Please use this identifier to cite or link to this item:
Title: Repertoires of governance among members of Australian university governing boards
Contributor(s): Baird, Jeanette Heather (author); Harman, Kay  (supervisor); Meek, V Lynn (supervisor); Wood, Fiona  (supervisor)
Conferred Date: 2004
Copyright Date: 2004
Open Access: Yes
Handle Link:
Abstract: Recent corporate collapses have focused public attention on the roles and responsibilities of governing boards. These issues are also significant for Australian universities. This research examines the repertoires of ideas that public university governing body members use to make sense of their governance functions. Through a qualitative study of the language of members of five university governing boards (councils), it identifies the repertoires, or 'regimes of justification' (Boltanksi & Thevenot 1991), used by board members to interpret the principles and practices of university governance. My thesis is that board members of university councils in Australia use several distinct repertoires - of business, of the community, of traditional university values and of professionalism - to express their ideas about university governance. Analysis of these repertoires, each of which implies a different 'logic of action' (Bacharach, Bamberger, & Sonnenstuhl 1996), illuminates our understanding of why board members interpret governance functions in different and sometimes contradictory ways. It also provides a means to assess the influence of 'managerialist' ideas on Australian university governance and the extent to which Australian university governance is yet to become professionalised. The theoretical basis for the research is drawn from the sociology of Pierre Bourdieu, coupled with the discourse analytical method of interpretative repertoires (Wetherell & Potter 1988). By viewing board governance as a locus of discursive struggles over differing systems of value, it becomes possible to analyse the impact on 'practical politics' (Heffernan 1997) of the repertoires of key ideas revealed in discourse by governing board members. This research affirms the significance of organisational and wider societal values in non-for-profit governance. Broad concepts of the public good, participation and the university ideal are used to counterbalance an extreme managerialist view that universities are no more than a particular type of business. It is noted that certain repertoires may be more commonly employed in particular institutions such as regional universities. Reflexive consideration of these differing repertoires by council members could contribute to more effective university governance.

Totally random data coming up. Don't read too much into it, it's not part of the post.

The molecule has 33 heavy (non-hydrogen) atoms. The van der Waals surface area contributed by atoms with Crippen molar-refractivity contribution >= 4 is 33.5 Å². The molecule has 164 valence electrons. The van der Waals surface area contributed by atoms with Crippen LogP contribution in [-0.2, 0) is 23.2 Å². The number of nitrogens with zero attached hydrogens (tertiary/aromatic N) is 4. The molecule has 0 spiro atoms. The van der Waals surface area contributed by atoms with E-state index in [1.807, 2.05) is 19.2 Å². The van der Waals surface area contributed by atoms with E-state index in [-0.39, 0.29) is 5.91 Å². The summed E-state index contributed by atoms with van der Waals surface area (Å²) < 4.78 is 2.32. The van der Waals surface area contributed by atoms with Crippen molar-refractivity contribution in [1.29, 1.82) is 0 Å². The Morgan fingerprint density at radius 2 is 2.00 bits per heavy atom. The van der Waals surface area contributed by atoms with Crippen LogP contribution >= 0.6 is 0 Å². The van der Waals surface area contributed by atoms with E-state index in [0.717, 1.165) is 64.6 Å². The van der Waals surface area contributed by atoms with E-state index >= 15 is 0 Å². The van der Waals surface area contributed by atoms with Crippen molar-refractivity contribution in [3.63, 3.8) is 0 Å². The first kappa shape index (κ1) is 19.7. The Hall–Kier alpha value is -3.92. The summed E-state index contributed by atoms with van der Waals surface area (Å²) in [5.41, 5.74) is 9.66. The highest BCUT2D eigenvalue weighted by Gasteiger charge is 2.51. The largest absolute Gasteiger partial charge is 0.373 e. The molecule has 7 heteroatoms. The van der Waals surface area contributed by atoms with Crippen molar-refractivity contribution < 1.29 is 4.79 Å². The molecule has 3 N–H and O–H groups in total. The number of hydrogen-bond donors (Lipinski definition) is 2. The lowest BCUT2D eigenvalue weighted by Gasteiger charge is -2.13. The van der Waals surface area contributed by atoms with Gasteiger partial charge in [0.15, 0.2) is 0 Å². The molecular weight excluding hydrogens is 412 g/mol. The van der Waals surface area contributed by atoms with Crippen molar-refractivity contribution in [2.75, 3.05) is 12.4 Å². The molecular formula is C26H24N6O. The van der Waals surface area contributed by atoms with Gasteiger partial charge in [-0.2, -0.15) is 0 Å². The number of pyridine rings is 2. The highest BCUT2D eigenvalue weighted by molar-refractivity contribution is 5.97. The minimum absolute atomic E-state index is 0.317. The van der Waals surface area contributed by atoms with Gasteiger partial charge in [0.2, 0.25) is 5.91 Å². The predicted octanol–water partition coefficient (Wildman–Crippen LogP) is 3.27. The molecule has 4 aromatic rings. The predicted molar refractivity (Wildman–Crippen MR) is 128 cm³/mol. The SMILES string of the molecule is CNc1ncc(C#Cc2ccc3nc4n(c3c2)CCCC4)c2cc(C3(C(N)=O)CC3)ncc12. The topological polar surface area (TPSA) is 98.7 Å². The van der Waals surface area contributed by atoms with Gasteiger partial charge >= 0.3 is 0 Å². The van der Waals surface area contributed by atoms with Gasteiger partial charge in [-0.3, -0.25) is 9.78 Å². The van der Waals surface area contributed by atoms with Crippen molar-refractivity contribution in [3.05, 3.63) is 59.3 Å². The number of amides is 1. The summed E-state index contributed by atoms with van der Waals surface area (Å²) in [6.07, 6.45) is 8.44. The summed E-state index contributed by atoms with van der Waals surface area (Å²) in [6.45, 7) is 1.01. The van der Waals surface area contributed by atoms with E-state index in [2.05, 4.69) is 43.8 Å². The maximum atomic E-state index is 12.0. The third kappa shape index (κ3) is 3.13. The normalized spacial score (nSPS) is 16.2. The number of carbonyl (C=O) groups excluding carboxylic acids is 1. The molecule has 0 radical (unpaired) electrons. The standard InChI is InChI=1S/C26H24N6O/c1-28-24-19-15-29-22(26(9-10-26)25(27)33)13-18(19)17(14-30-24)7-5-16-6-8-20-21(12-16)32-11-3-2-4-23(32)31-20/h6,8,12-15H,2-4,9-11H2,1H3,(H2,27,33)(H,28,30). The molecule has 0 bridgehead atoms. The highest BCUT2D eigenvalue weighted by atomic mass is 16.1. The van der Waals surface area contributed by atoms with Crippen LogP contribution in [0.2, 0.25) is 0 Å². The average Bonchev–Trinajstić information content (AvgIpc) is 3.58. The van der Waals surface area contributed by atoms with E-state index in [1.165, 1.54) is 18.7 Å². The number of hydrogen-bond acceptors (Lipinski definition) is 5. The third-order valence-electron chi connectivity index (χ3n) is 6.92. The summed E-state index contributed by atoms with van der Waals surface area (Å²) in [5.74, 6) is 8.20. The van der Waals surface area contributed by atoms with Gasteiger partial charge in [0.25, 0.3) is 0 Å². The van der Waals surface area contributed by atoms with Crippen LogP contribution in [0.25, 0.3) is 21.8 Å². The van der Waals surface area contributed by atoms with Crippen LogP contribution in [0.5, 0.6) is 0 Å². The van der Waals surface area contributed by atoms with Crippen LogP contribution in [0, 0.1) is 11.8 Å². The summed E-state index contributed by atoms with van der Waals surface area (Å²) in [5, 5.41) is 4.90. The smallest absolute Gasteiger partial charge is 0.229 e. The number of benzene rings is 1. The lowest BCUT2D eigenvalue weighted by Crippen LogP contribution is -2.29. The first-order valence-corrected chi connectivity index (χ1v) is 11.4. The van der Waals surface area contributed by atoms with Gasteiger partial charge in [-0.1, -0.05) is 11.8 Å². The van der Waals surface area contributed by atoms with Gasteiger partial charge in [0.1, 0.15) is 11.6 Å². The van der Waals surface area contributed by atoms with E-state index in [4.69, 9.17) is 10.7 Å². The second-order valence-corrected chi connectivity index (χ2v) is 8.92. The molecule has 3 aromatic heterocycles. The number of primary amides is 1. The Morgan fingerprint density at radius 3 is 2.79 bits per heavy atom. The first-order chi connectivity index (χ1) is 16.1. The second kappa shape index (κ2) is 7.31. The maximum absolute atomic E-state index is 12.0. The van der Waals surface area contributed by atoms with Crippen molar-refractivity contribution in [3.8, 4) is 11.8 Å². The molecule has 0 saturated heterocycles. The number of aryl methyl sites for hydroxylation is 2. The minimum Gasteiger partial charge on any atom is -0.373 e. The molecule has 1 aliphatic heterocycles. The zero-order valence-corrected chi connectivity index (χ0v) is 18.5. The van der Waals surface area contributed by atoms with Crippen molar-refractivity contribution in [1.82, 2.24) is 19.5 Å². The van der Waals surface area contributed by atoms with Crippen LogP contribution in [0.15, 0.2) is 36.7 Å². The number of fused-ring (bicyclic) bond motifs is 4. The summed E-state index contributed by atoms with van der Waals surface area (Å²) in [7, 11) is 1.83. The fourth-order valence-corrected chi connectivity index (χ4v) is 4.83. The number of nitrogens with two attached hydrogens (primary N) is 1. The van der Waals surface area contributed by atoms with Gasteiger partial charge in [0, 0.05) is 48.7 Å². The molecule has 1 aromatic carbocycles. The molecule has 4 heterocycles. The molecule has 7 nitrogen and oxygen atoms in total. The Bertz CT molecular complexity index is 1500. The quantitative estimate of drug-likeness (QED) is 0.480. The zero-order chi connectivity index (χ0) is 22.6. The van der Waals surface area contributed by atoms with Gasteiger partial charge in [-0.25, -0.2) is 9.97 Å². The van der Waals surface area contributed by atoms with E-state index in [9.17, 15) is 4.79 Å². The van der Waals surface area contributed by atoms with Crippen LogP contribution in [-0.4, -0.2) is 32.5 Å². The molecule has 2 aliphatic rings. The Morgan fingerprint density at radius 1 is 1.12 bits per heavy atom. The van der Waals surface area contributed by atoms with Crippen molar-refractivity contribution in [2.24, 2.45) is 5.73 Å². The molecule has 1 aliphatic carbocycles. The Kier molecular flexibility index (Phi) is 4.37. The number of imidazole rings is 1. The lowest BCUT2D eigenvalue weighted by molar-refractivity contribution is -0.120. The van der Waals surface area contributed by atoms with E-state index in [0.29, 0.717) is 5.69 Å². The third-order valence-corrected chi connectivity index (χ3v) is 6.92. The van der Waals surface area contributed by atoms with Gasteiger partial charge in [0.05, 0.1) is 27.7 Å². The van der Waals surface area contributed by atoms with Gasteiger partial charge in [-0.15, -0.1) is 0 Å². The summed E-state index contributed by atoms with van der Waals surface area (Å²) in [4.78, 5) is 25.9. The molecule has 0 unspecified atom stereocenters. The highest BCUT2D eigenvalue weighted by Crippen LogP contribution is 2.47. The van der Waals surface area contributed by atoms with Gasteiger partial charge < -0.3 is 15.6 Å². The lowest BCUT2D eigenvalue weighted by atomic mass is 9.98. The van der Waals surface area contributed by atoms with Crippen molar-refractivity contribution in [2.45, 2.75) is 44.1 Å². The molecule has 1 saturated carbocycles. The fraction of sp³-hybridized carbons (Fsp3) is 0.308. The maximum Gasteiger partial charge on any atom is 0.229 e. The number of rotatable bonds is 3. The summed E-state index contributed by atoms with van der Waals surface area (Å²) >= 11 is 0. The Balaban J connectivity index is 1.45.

Publication Type: Thesis Doctoral
Rights Statement: Copyright 2004 - Jeanette Heather Baird
HERDC Category Description: T2 Thesis - Doctorate by Research
Statistics to Oct 2018: Visitors: 227
Views: 232
Downloads: 41
Appears in Collections:Thesis Doctoral
UNE Business School

Files in This Item:
27 files
File Description SizeFormat 
open/SOURCE03.pdfAbstract948.38 kBAdobe PDF
Download Adobe
open/SOURCE04.pdfThesis4.92 MBAdobe PDF
Download Adobe
open/SOURCE05.pdfThesis, part 23.85 MBAdobe PDF
Download Adobe
open/SOURCE06.pdfThesis, part 35.09 MBAdobe PDF
Download Adobe
open/SOURCE07.pdfThesis, part 44.81 MBAdobe PDF
Download Adobe
open/SOURCE08.pdfThesis, part 55.42 MBAdobe PDF
Download Adobe
1 2 3 4 Next
Show full item record

Page view(s)

checked on Mar 4, 2019


checked on Mar 4, 2019
Google Media

Google ScholarTM


Items in Research UNE are protected by copyright, with all rights reserved, unless otherwise indicated.